When the cold weather hits, ice is not only a nuisance, but a danger. This is especially true when it comes to ice on airplanes, wind turbines and power lines, and unfortunately, current removal methods are typically either labor-intensive or very expensive. Now, University of Michigan scientists have created a durable, inexpensive ice-repellant coating to solve this problem.
The new repellant, made from synthetic rubbers, is a spray-on coating that is thin, clear and slightly rubbery, making it easy to slide ice off of various surfaces using just the force of gravity or a light breeze. The new discovery could provide numerous benefits to a variety of industries, including energy, shipping and transportation.
What separates it from current approaches? Unlike other formulas, the new one does not rely on making surfaces very water-repellant or slippery.
"Researchers had been trying for years to dial down ice adhesion strength with chemistry, making more and more water-repellent surfaces," said Kevin Golovin, first author on the study. "We've discovered a new knob to turn, using physics to change the mechanics of how ice breaks free from a surface."
While the team initially tried out water-repelling surfaces, it found that rubbery coatings worked the best for repelling ice, ultimately revealing that the ability of a material to shed water is not important at all. Instead, more important is a phenomenon called "interfacial cavitation."
Interfacial cavitation is the reason that a solid material stuck to a rubbery surface behaves differently than two rigid surfaces interacting. In this situation, even a small amount of force can result in the deformation of the rubber, causing the solid attached to it - in this case ice - to break free.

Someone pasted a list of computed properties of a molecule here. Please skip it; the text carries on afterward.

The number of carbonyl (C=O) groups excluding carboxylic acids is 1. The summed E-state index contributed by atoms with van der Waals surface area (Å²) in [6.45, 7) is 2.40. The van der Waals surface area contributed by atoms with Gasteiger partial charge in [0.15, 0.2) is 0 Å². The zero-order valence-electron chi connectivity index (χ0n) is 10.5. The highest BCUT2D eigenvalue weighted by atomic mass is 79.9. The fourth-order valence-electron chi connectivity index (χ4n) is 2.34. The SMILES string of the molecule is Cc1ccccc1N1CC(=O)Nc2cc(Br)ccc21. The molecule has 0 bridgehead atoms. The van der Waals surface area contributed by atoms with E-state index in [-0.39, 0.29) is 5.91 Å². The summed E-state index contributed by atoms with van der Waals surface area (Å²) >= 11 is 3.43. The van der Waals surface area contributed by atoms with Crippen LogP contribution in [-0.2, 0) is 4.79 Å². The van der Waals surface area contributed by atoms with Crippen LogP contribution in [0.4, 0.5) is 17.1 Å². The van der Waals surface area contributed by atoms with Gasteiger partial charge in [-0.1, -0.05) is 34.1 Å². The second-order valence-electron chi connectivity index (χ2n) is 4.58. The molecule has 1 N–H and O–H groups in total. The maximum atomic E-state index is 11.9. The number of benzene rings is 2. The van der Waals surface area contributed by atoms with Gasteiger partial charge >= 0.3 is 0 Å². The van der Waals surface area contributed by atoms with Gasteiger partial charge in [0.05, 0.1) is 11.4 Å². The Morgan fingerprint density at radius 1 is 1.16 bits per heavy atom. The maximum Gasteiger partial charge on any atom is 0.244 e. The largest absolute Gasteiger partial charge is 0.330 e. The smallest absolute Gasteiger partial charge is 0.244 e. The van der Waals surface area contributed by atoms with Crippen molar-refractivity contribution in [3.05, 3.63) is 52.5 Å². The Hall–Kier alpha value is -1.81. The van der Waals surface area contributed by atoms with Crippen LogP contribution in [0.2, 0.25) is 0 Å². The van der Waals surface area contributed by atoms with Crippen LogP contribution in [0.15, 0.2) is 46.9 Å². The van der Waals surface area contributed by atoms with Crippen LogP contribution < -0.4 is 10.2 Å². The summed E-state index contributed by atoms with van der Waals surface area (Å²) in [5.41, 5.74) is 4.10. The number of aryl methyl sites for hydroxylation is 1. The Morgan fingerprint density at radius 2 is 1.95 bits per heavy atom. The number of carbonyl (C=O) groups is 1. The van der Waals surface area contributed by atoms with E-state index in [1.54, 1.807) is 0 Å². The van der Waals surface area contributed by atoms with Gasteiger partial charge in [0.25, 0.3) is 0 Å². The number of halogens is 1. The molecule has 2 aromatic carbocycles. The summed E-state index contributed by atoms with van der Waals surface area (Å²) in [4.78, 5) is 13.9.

"Nobody had explored the idea that rubberiness can reduce ice adhesion," said Anish Tuteja, who led the research team. "Ice is frozen water, so people assumed that ice-repelling surfaces had to also repel water. That was very limiting."
Using this new approach, the team created a repellant that possesses improved durability over previous ice-repellant coatings, withstanding numerous lab tests, including salt spray corrosion, high temperatures and hundreds of freeze-thaw cycles.
In addition, by altering the smoothness and rubberiness of the new repellant, the team can tune the degree of ice repellency and durability of the coating, allowing them to create products suited for a wide range of uses.
"An airplane coating, for example, would need to be extremely durable, but it could be less ice-repellent because of high winds and vibration that would help push ice off," Golovin said. "A freezer coating, on the other hand, could be less durable, but would need to shed ice with just the force of gravity and slight vibrations. The great thing about our approach is that it's easy to fine-tune it for any given application."
The findings were published in the March 11 issue of the journal Science Advances.